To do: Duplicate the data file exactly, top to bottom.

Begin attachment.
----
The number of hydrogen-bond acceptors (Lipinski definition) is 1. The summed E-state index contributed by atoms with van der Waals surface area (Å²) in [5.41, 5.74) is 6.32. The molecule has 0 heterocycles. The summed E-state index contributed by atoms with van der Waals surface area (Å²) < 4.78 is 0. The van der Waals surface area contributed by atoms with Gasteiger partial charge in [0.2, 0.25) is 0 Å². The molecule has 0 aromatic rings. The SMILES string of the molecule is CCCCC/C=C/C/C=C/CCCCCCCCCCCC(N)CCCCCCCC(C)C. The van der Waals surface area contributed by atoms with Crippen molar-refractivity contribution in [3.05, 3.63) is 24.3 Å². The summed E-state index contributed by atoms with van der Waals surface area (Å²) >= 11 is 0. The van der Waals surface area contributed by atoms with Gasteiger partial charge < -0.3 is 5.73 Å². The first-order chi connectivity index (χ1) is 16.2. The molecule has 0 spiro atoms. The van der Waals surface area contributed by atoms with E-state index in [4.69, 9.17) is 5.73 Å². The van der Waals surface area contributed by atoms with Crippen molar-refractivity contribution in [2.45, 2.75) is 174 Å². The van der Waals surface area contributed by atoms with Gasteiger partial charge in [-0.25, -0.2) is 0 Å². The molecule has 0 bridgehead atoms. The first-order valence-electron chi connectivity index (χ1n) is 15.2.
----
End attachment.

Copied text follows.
The number of hydrogen-bond acceptors (Lipinski definition) is 1. The summed E-state index contributed by atoms with van der Waals surface area (Å²) in [5.41, 5.74) is 6.32. The molecule has 0 heterocycles. The summed E-state index contributed by atoms with van der Waals surface area (Å²) < 4.78 is 0. The van der Waals surface area contributed by atoms with Gasteiger partial charge in [0.2, 0.25) is 0 Å². The molecule has 0 aromatic rings. The SMILES string of the molecule is CCCCC/C=C/C/C=C/CCCCCCCCCCCC(N)CCCCCCCC(C)C. The van der Waals surface area contributed by atoms with Crippen molar-refractivity contribution in [3.05, 3.63) is 24.3 Å². The summed E-state index contributed by atoms with van der Waals surface area (Å²) >= 11 is 0. The van der Waals surface area contributed by atoms with Gasteiger partial charge < -0.3 is 5.73 Å². The first-order chi connectivity index (χ1) is 16.2. The molecule has 0 spiro atoms. The van der Waals surface area contributed by atoms with E-state index in [4.69, 9.17) is 5.73 Å². The van der Waals surface area contributed by atoms with Crippen molar-refractivity contribution in [2.45, 2.75) is 174 Å². The van der Waals surface area contributed by atoms with Gasteiger partial charge in [-0.25, -0.2) is 0 Å². The molecule has 0 bridgehead atoms. The first-order valence-electron chi connectivity index (χ1n) is 15.2.